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Review: 'Omar' is heartbreaking tale of love across isolation walls

There are two distinct images that open "Omar." One is a face; one is a wall.

Both are as resilient as resistant — defining elements and powerful metaphors for all that connects and divides us in Palestinian filmmaker Hany Abu-Assad's unnerving new drama.

The film first drew attention during last May's Cannes Film Festival where it was the Un Certain Regard jury winner. Now it is in a tight race for the foreign-language Oscar.

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The face is Omar's, portrayed by newcomer Adam Bakri, an excellent find for the filmmaker who relies on him to carry the emotional weight of this difficult movie. The wall is one of the so-called isolation walls that crisscross the Israeli-occupied West Bank, sometimes dividing one city from another, sometimes one neighborhood from another.

For Omar, the isolation wall separates him from Nadia (Leem Lubany), the young woman he loves.

But walls are made for scaling and within seconds he scrambles over, outruns security forces and is knocking on Nadia's door, ostensibly to see her older brother. Tarek (Eyad Hourani) is a friend from childhood who's grown up to be a major player in the local resistance.

Now the film settles into laying out Omar's dilemmas. Tarek talks of the young men's training — Omar and Amjad (Samer Bisharat), another of their boyhood friends, are not yet in the fighting ranks. Skills must be honed; loyalty must be proved. The conversation is striking for its very ordinariness, as if the chance of rain were being discussed, with Amjad the jokester, doing a Brando impression for his coffee and Nadia passing a note to Omar along with his cup.

It is difficult to figure out which is the film's more pressing theme — the power of love to change the course of a life, or the political and social realities of living in occupied territory. They are so tightly intertwined; perhaps the point is that they cannot be separated. No isolation walls for ideas or emotions.

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As with 2005's "Paradise Now," Abu-Assad's critically praised but much debated film about suicide bombers, the writer-director does not make it easy to choose sides. Violence is meted out by both. Though his sentiments clearly lie with the Palestinians, the Middle East is a complex place where, as the saying goes, one man's freedom fighter is another's terrorist. The ambiguity Abu-Assad uses to keep the lines at least somewhat blurry makes the film more challenging, and no doubt to some, more frustrating.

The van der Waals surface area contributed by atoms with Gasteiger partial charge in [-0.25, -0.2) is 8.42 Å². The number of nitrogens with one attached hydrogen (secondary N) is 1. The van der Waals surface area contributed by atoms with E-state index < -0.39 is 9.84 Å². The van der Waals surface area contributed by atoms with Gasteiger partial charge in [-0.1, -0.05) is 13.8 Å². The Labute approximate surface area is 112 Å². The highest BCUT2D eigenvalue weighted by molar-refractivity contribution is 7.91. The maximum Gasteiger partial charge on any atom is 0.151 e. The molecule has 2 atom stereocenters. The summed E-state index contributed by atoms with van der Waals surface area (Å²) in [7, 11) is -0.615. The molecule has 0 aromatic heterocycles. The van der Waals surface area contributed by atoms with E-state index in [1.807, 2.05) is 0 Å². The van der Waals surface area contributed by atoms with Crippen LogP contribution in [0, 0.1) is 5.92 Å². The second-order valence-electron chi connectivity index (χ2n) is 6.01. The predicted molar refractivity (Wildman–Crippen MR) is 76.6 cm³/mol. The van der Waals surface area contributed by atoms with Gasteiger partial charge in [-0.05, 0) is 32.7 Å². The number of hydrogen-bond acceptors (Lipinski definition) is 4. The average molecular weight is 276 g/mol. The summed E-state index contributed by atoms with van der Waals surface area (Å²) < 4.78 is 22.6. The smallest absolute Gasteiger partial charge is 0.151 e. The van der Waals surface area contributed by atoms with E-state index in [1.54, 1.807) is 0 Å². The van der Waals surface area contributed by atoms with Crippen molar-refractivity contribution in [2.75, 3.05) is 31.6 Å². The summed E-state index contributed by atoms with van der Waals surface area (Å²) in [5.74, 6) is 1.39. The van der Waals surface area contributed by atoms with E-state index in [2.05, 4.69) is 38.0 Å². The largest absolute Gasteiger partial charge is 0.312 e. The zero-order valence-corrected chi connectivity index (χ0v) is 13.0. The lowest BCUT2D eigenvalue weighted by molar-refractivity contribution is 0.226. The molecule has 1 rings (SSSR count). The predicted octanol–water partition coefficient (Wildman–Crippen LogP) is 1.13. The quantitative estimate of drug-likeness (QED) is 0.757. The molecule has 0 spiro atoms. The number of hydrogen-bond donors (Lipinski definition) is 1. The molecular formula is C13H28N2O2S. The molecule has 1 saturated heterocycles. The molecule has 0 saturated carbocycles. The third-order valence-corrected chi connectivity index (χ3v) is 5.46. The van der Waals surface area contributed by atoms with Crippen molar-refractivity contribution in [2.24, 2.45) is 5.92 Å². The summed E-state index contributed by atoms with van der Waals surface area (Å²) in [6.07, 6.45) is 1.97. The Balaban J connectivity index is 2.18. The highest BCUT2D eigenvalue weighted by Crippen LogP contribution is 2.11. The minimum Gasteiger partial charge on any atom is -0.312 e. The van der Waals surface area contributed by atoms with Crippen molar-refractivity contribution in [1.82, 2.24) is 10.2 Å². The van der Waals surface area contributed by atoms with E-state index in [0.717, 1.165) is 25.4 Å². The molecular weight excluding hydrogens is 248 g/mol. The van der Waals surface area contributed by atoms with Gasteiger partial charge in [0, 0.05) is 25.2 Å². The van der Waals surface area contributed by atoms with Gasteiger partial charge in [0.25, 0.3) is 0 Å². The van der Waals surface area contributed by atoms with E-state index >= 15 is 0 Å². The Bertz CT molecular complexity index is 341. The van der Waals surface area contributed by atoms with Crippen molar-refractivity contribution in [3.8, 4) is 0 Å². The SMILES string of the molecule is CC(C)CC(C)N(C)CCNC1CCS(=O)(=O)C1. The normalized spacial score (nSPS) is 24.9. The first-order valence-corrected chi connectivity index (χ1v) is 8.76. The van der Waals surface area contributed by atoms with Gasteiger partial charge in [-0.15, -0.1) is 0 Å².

Omar, however, is easy to like. He's a romantic pushed by circumstances and small humiliations into a role he is neither prepared for nor, arguably, deserves. If the choices were all his, he would live out his life as a baker, marry Nadia, raise a family and write stories.

But they are not. Omar is soon caught in a police sweep after the killing of an Israeli soldier, tortured and possibly turned into an informant by agent Rami (Waleed Zuaiter).

At this point the film moves from love story into something more akin to a street-level espionage thriller. The cat-and-mouse game between Omar and Rami is fascinating to watch. Neither trusts the other and you're never sure who is playing whom. Zuaiter, a veteran stage and screen actor ("The Men Who Stare at Goats," "Homeland"), elevates every scene he is in.

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Shot in Israel and the West Bank, the film has an almost documentary feel to it, with Ehab Assal, who worked with Abu-Assad on "Paradise Now," serving as director of photography. The narrow streets, the graffiti-covered walls, the constant human traffic across them, the safety behind closed doors, keep the vibe shifting between tense and slack. For all the darkness in the story, the screen is more often filled with light, the sun-baked ethos of a desert town. Inside the prison walls it goes darker, grayer, as if life itself is fading away.

One of Abu-Assad's great strengths as both writer and director is the way in which he uses the most fundamental human exchanges to build complex situations and to set up major turning points. Omar's courtship of Nadia is filled with a tenderness that leaves no question that the man is in love. Once imprisoned, Omar's indecision over where his loyalties lie represents a kind of torture that may leave more scars than the beatings.

Bakri is remarkable at moving through such diverse emotional waters. The depth of Omar's feelings about Nadia seen in simple gestures — the eyelash brushed from her cheek, or the rebellion of a clinched jaw — contradicts any cooperation with agent Rami.

What happens when Omar is outside the prison walls, and how his world and his relationships are reshaped by the realities of broken trust and betrayal, make for gripping and heartbreaking watching. Yet for all the film is saying about what it is like living under Israeli occupation, it says more about the measure of true love.

betsy.sharkey@latimes.com

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'Omar'

MPAA rating: Unrated

Running time: 1 hour, 38 minutes; Arabic, Hebrew with English subtitles

Playing: In select theaters

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